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Plume-lithosphere interaction: Petrology of Rajmahal continental flood basalts and associated lamproites, northeast India.

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posted on 2015-11-19, 09:05 authored by Raymond William. Kent
The Rajmahal basalts of Bihar State, Northeast India, are a suite of Early Cretaceous tholeiites and ferrotholeiites emplaced along the Indian continental margin during the separation of India from Australia-Antarctica. The basalts show a wide range in Pb-Sr-Nd isotopic composition, ranging from ratios typical of Indian Ocean P-type MORB, to those of ancient (>1 b.y. old) continental lithosphere. Relationships between mg#, Rb/Sr, Sm/Nd and eNd suggest that the range in Sr-Nd isotopes is not a mantle source feature, but was produced by interaction between tholeiitic liquids and small-volume partial melts of amphibolite-facies upper crust. However, the range in incompatible trace element concentrations shown by the Rajmahal basalts cannot be explained solely by crustal processes, and must also involve differences in the depth and degree of partial melting. A dynamic melting model is proposed in which polybaric decompression melting of clinopyroxene-garnet lherzolite results in the formation of picritic parent magmas. The generation of picrites requires high asthenospheric potential temperatures (>1400 °C), consistent with melting in close proximity to the axis of a mantle plume. Trace element and isotopic similarities between the Rajmahal basalts and tholeiites from the central and southern Kerguelen Plateau, and palaeomagnetic reconstructions of the eastern Indian Ocean at 118 Ma encourage a link with the Kerguelen plume. Geochemical data from lamproites emplaced shortly before the basalts suggest that the chemical and isotopic composition of the continental mantle beneath eastern India had been extensively modified by heat and material input from the Kerguelen plume. The data imply that the DUPAL isotopic signature of the Indian lithosphere results from 'recent' (~190-140 Ma) metasomatic enrichment of a harzburgitic protolith by asthenospheric small-volume melts. The enrichment event produced a laterally-extensive (>150 km) light REE- and LILE-enriched lithospheric mantle domain, distinct from P-type MORB mantle underlying the Bengal basin.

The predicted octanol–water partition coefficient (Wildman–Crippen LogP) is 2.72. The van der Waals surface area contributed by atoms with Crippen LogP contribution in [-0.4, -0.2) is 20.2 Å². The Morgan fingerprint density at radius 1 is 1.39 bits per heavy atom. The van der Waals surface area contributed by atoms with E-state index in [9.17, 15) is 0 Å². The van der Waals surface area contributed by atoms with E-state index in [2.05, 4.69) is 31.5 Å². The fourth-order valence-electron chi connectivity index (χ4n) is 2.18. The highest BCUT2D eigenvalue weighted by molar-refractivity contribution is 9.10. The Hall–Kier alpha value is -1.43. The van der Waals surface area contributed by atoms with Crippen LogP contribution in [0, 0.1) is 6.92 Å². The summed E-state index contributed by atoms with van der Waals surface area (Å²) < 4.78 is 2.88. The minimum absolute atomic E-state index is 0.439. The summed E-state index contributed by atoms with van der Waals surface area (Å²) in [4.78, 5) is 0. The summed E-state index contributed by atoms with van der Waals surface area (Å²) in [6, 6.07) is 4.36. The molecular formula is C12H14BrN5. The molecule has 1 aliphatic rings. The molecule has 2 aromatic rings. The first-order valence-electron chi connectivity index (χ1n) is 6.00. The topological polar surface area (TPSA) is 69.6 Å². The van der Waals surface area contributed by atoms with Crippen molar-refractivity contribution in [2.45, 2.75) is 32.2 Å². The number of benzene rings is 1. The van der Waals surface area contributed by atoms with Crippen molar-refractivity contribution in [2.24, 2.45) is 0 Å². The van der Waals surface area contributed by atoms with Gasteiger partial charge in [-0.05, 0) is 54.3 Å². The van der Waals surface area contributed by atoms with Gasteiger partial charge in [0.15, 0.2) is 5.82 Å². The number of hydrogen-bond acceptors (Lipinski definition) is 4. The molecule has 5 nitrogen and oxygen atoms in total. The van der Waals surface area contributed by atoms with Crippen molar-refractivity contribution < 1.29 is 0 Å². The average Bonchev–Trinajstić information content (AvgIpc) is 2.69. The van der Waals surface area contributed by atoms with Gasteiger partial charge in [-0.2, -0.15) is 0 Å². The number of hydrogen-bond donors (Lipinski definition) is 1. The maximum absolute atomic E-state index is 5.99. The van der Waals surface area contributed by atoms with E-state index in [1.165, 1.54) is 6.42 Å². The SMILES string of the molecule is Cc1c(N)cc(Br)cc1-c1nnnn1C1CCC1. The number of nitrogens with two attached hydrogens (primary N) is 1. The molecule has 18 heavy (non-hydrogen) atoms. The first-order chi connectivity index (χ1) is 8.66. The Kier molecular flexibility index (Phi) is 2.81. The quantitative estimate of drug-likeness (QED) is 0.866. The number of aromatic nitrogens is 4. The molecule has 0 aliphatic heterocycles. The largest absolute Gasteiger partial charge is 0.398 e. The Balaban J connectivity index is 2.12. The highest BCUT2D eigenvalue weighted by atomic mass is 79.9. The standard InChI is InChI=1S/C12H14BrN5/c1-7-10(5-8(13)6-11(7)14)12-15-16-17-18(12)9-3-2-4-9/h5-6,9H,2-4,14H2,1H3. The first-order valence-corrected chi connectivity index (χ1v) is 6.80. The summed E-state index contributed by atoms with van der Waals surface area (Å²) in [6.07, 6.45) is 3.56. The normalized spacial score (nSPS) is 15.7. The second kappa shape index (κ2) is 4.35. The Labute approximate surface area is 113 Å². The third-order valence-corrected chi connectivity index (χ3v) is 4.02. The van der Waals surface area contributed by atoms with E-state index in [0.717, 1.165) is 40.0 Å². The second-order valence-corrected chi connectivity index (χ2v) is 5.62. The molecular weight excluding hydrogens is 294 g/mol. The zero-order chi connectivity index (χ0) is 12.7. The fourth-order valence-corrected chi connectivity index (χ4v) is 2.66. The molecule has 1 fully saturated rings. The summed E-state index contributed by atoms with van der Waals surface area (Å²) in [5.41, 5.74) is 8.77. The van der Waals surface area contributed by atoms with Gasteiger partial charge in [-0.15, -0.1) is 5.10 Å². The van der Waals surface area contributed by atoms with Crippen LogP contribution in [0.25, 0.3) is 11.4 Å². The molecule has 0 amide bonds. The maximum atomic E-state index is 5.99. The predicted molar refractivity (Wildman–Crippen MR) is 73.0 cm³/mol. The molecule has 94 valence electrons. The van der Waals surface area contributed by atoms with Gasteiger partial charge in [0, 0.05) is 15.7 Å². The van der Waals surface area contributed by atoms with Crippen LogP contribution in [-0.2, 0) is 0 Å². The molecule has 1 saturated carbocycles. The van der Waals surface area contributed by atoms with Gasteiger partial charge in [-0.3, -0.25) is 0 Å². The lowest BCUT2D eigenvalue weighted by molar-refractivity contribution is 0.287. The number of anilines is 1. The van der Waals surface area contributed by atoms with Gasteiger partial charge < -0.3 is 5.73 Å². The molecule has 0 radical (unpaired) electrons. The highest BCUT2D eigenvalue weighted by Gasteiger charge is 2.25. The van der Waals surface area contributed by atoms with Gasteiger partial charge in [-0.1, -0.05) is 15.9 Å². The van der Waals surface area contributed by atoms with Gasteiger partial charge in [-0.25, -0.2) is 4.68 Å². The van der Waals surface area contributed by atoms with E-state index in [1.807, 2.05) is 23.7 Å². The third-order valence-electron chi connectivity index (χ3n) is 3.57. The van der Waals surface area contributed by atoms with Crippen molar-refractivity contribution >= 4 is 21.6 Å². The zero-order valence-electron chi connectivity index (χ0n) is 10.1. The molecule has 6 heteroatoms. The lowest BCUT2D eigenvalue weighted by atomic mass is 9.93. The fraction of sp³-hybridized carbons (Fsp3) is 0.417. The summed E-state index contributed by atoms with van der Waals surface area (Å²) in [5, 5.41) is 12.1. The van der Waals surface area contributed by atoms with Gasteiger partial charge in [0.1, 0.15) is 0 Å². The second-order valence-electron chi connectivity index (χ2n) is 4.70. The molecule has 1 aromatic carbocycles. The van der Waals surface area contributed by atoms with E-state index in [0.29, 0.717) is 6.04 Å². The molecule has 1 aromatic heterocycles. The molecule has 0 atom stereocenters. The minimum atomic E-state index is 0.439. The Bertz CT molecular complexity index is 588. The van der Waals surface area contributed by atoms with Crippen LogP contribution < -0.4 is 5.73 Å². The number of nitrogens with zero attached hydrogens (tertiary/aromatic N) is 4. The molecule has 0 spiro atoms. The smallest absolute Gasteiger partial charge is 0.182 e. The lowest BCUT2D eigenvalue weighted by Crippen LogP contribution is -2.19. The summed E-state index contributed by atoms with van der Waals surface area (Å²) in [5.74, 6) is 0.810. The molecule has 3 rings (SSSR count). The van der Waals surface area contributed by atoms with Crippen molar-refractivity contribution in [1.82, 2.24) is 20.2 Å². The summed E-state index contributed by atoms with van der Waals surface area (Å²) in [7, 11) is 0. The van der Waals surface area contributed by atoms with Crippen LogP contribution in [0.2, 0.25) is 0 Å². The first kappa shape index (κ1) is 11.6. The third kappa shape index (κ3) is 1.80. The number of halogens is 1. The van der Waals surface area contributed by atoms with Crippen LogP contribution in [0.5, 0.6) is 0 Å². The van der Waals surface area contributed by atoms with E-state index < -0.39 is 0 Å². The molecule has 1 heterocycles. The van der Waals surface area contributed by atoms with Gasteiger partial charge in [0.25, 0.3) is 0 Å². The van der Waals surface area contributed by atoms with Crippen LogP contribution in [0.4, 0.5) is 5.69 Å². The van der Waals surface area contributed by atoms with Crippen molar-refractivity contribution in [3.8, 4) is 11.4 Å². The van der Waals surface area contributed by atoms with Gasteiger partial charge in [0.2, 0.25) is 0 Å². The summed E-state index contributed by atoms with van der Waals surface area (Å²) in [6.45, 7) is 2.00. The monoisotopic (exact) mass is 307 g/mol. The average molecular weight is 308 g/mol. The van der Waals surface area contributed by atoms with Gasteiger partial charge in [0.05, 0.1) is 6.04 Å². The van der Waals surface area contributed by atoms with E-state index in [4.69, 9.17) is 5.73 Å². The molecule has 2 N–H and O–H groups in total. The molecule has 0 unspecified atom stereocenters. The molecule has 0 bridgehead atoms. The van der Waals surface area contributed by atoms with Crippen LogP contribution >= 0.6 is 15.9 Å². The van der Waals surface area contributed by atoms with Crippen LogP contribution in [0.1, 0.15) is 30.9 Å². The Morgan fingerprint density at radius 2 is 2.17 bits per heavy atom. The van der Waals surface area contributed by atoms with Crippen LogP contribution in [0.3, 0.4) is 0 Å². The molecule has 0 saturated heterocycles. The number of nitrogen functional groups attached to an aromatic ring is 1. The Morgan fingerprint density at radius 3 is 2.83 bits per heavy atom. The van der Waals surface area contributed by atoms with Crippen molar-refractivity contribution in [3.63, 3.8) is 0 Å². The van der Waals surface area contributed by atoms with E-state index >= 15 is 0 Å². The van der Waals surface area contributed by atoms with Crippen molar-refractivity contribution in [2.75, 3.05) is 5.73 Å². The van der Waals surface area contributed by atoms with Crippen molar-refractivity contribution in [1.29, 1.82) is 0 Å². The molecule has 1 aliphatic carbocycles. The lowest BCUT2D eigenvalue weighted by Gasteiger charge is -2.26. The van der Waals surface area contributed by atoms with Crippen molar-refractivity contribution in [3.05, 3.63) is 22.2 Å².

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University of Leicester

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  • Doctoral

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  • PhD



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